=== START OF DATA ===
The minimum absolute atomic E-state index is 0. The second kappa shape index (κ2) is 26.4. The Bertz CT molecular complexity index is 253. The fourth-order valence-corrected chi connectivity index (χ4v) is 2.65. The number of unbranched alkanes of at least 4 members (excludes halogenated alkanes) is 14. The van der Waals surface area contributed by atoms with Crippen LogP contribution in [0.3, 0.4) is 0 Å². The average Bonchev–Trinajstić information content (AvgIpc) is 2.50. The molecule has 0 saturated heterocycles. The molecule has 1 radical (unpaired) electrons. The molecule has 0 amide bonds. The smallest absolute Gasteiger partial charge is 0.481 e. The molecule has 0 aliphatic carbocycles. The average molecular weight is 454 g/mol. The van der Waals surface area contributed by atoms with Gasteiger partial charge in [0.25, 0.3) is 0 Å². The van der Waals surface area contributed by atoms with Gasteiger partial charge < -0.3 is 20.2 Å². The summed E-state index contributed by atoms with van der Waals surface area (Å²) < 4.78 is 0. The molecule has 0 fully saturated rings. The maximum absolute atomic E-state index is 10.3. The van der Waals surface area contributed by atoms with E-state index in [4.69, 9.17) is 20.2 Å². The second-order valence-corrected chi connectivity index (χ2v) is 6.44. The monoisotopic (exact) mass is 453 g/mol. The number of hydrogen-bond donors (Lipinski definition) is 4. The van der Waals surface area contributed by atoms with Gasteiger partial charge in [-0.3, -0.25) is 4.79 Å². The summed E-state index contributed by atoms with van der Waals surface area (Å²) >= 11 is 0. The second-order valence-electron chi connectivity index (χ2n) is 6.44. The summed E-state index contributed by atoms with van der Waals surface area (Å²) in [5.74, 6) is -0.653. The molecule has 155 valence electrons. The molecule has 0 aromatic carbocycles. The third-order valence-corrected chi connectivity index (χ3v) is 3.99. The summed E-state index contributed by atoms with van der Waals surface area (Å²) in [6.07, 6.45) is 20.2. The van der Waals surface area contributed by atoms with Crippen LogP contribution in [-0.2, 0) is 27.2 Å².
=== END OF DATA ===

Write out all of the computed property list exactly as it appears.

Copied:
The minimum absolute atomic E-state index is 0. The second kappa shape index (κ2) is 26.4. The Bertz CT molecular complexity index is 253. The fourth-order valence-corrected chi connectivity index (χ4v) is 2.65. The number of unbranched alkanes of at least 4 members (excludes halogenated alkanes) is 14. The van der Waals surface area contributed by atoms with Crippen LogP contribution in [0.3, 0.4) is 0 Å². The average Bonchev–Trinajstić information content (AvgIpc) is 2.50. The molecule has 0 saturated heterocycles. The molecule has 1 radical (unpaired) electrons. The molecule has 0 amide bonds. The smallest absolute Gasteiger partial charge is 0.481 e. The molecule has 0 aliphatic carbocycles. The average molecular weight is 454 g/mol. The van der Waals surface area contributed by atoms with Gasteiger partial charge in [0.25, 0.3) is 0 Å². The van der Waals surface area contributed by atoms with Gasteiger partial charge < -0.3 is 20.2 Å². The summed E-state index contributed by atoms with van der Waals surface area (Å²) < 4.78 is 0. The molecule has 0 fully saturated rings. The maximum absolute atomic E-state index is 10.3. The van der Waals surface area contributed by atoms with E-state index in [4.69, 9.17) is 20.2 Å². The second-order valence-corrected chi connectivity index (χ2v) is 6.44. The monoisotopic (exact) mass is 453 g/mol. The number of hydrogen-bond donors (Lipinski definition) is 4. The van der Waals surface area contributed by atoms with Gasteiger partial charge in [-0.3, -0.25) is 4.79 Å². The summed E-state index contributed by atoms with van der Waals surface area (Å²) >= 11 is 0. The second-order valence-electron chi connectivity index (χ2n) is 6.44. The summed E-state index contributed by atoms with van der Waals surface area (Å²) in [5.74, 6) is -0.653. The molecule has 155 valence electrons. The molecule has 0 aromatic carbocycles. The third-order valence-corrected chi connectivity index (χ3v) is 3.99. The summed E-state index contributed by atoms with van der Waals surface area (Å²) in [6.07, 6.45) is 20.2. The van der Waals surface area contributed by atoms with Crippen LogP contribution in [-0.2, 0) is 27.2 Å².